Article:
Reading time ( words)
Hewlett-Packard (HP) had a reputation for excellence long before I joined the company in 1970. The owners and creators of the company had a passion for excellence in their DNA. But when HP’s Japanese Division Manager Yoji Akao won the Deming Prize in 1978, HP realized that as good as it was, it could be better.
Early benchmarking of our product designs with the Boothroyd Dewhurst Method (DFMA) provided data showing that we weren’t as good as we thought we were, and improvement was needed. The book the Japanese Division of HP wrote about the process of winning the Deming Prize created a whole new sense of urgency for top management. Foremost in their process was the advice of Dr. W. Edwards Deming.
Even in the 1980s, Dr. Deming was world-famous. He was known as the person responsible for the “Japanese quality revolution” of the 1950s. Dr. Deming was so successful at training the Japanese that he was in constant demand to help American corporations learn to compete against their Japanese competitors. However, his first requirement for working with a company was that the program had to be driven and championed by the company head.
I was cleaning up my bookcase recently and came across a tired, dog-eared set of papers that was Dr. Deming’s initial draft of his book On The Management of Statistical Techniques for Quality and Productivity, which I received when he came to HP to lecture about quality and productivity on March 11, 1981. Dr. Deming’s presentation took place in the company’s largest auditorium in Cupertino, California. The front row was populated with the company’s president at the time, John Young, as well as the VPs and directors. I received an invitation, but alas, I was in the rear row of the auditorium.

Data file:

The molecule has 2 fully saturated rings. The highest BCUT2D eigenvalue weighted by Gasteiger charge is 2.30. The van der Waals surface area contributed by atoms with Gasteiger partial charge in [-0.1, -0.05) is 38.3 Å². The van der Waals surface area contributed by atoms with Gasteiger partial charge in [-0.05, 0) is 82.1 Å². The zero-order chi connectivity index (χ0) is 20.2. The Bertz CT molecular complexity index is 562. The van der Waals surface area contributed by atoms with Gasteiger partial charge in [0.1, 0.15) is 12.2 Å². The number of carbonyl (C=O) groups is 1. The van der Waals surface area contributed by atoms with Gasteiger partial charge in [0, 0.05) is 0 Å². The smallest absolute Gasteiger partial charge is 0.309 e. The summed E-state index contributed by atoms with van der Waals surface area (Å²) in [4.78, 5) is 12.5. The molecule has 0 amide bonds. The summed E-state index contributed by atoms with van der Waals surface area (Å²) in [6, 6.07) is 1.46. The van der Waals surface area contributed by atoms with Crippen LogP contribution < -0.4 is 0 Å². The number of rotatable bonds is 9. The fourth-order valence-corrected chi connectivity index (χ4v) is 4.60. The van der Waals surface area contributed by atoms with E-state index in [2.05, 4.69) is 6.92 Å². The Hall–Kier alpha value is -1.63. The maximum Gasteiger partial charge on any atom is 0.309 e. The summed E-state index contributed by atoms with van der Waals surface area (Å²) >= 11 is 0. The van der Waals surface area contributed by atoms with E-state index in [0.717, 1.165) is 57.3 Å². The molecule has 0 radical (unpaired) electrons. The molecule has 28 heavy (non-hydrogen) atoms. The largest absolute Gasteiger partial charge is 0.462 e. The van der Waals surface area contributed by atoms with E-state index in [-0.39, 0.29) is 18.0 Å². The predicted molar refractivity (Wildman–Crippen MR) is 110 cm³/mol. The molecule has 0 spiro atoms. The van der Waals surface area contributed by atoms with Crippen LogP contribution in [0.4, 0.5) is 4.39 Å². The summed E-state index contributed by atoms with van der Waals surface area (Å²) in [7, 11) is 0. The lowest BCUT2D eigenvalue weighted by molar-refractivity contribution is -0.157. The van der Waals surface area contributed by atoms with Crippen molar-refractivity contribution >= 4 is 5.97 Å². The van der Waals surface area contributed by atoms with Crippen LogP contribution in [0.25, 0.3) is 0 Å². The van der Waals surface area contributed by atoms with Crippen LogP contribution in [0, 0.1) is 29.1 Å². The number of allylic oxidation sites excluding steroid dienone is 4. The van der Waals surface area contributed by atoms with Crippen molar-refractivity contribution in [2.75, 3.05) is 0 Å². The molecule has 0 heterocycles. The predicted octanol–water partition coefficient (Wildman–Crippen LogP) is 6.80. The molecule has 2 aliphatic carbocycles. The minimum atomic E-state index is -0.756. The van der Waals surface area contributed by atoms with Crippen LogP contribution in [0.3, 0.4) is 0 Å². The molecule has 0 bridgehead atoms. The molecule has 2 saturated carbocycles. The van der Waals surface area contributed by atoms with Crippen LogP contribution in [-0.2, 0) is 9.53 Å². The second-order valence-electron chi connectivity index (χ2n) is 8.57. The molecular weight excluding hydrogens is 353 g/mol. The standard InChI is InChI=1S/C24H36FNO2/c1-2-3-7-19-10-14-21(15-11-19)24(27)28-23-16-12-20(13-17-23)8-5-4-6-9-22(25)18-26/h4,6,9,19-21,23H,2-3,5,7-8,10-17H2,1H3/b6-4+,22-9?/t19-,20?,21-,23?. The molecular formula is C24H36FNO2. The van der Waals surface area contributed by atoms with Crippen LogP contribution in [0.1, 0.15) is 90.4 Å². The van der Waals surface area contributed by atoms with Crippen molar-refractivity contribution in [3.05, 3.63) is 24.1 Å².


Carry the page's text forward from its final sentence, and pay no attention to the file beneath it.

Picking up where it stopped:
Dr. Deming’s lecture was inspirational but very much directed to all the managers in the auditorium and focused on leadership. His 14 points for management took shape during his lectures and were covered in various locations in the early draft he supplied to HP. When his book was finally published in 1982 by the Massachusetts Institute of Technology Center for Advanced Engineering Study under the name Quality, Productivity, and Competitive Position, the 14 points had their own chapter.
To read this entire article, which appeared in the June issue of PCB007 Magazine, click here.